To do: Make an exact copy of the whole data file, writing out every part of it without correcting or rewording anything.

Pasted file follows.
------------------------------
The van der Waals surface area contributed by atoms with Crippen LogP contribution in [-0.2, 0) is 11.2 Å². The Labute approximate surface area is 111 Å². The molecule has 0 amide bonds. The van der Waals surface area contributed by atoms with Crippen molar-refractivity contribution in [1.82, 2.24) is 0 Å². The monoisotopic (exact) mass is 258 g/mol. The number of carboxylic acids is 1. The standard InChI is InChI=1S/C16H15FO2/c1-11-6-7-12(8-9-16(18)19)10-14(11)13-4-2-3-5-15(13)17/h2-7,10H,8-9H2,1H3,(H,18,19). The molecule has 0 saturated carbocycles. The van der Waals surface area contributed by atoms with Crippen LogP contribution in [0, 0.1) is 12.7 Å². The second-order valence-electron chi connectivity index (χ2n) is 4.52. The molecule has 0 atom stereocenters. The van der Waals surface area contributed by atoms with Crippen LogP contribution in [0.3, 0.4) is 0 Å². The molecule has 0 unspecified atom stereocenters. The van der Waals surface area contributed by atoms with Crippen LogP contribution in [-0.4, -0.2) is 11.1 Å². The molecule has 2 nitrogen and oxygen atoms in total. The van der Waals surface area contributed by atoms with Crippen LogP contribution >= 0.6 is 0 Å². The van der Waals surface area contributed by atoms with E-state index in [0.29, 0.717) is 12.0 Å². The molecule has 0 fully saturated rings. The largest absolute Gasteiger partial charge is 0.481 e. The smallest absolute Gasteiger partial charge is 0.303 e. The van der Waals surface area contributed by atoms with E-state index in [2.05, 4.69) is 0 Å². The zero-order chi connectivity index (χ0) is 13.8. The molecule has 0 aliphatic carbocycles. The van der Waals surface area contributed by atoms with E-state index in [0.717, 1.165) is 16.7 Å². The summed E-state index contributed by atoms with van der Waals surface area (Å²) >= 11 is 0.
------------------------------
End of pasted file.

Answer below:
The van der Waals surface area contributed by atoms with Crippen LogP contribution in [-0.2, 0) is 11.2 Å². The Labute approximate surface area is 111 Å². The molecule has 0 amide bonds. The van der Waals surface area contributed by atoms with Crippen molar-refractivity contribution in [1.82, 2.24) is 0 Å². The monoisotopic (exact) mass is 258 g/mol. The number of carboxylic acids is 1. The standard InChI is InChI=1S/C16H15FO2/c1-11-6-7-12(8-9-16(18)19)10-14(11)13-4-2-3-5-15(13)17/h2-7,10H,8-9H2,1H3,(H,18,19). The molecule has 0 saturated carbocycles. The van der Waals surface area contributed by atoms with Crippen LogP contribution in [0, 0.1) is 12.7 Å². The second-order valence-electron chi connectivity index (χ2n) is 4.52. The molecule has 0 atom stereocenters. The van der Waals surface area contributed by atoms with Crippen LogP contribution in [0.3, 0.4) is 0 Å². The molecule has 0 unspecified atom stereocenters. The van der Waals surface area contributed by atoms with Crippen LogP contribution in [-0.4, -0.2) is 11.1 Å². The molecule has 2 nitrogen and oxygen atoms in total. The van der Waals surface area contributed by atoms with Crippen LogP contribution >= 0.6 is 0 Å². The van der Waals surface area contributed by atoms with E-state index in [0.29, 0.717) is 12.0 Å². The molecule has 0 fully saturated rings. The largest absolute Gasteiger partial charge is 0.481 e. The smallest absolute Gasteiger partial charge is 0.303 e. The van der Waals surface area contributed by atoms with E-state index in [2.05, 4.69) is 0 Å². The zero-order chi connectivity index (χ0) is 13.8. The molecule has 0 aliphatic carbocycles. The van der Waals surface area contributed by atoms with E-state index in [0.717, 1.165) is 16.7 Å². The summed E-state index contributed by atoms with van der Waals surface area (Å²) >= 11 is 0.